Wildflowers such as lupine (Lupinus argenteus) and arnica (Arnica cordifolia) often grow under the forest canopy, but the most conspicuous wildflower displays occur in open meadows and sagebrush-steppe. The appearance of springbeauties (Claytonia lanceolata), glacier lilies (Erythronium grandiflorum), and steer's head (Dicentra uniflora) announce spring in the park. Soon colors splash the slopes, especially on the northern range—yellow from arrowleaf balsamroot (Balsamorhiza sagittata), white from phlox (Phlox multiflora), reds and oranges from paintbrush (Castilleja), and blue from penstemon (Penstemon montanus) and lupine. Goldenrod (Solidago multiradiata) and purple asters indicate the coming of fall.
Elevation, relative temperatures, soil types, and precipitation patterns all play a role in what you find blooming in various areas at different times of the year. In addition, far-reaching events such as fires can cause spectacular blooms of species that thrive on the conditions these events create.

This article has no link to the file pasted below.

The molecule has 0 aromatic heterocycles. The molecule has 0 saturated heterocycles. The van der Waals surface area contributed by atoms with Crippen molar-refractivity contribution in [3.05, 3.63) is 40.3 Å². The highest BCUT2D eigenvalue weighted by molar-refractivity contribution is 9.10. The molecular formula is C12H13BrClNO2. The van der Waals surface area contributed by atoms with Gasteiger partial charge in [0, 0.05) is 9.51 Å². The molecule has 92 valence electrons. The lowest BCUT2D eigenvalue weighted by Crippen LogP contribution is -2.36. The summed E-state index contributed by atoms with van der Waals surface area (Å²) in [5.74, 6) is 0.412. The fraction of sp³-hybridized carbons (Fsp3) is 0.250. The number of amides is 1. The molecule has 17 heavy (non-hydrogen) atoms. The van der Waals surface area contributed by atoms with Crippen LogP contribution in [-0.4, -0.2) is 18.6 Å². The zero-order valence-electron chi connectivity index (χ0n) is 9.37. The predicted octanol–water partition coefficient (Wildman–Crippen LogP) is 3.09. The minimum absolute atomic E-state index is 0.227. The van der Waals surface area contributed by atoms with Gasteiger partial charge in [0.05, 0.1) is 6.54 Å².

Remember that many of Yellowstone’s wildflowers are also very important parts of animal diets. The bulbs of spring beauty and glacier lily, for example, are vital spring foods of the grizzly bear. Wild strawberries are collected by ground squirrels and chipmunks; the seeds of most wildflowers are used by birds and insects. Even the petals of many flowers are eaten by animals. Bees and other insects collect nectar and pollen.
Exotic plants—escaped domestics and “weeds”—can be found in Yellowstone. Look for them in disturbed sites such as roadsides where they have little initial competition and frequent redisturbance. Dalmatian toadflax (Linaria dalmatica), yellow sweetclover (Melilotus officinalis), ox-eye daisy (Leucanthemum vulgare), and other exotics compete unnaturally with native plants. For this reason, and for the continued integrity of the Yellowstone ecosystem, these exotics are controlled.
Red & Pink Flowers
Blue & Purple Flowers
Occasional wildflower sightings are posted on Yellowstone's Facebook page.
Yellowstone sand verbena occurs along the shore of Yellowstone Lake.
Yellowstone Sulphur Flower
Yellowstone sulphur flower is only found in the Firehole River drainage.
Vegetation & Resources Management Branch
Park employees inventory, monitor, manage, and research the vast array of plant communities in the park.
Last updated: May 24, 2021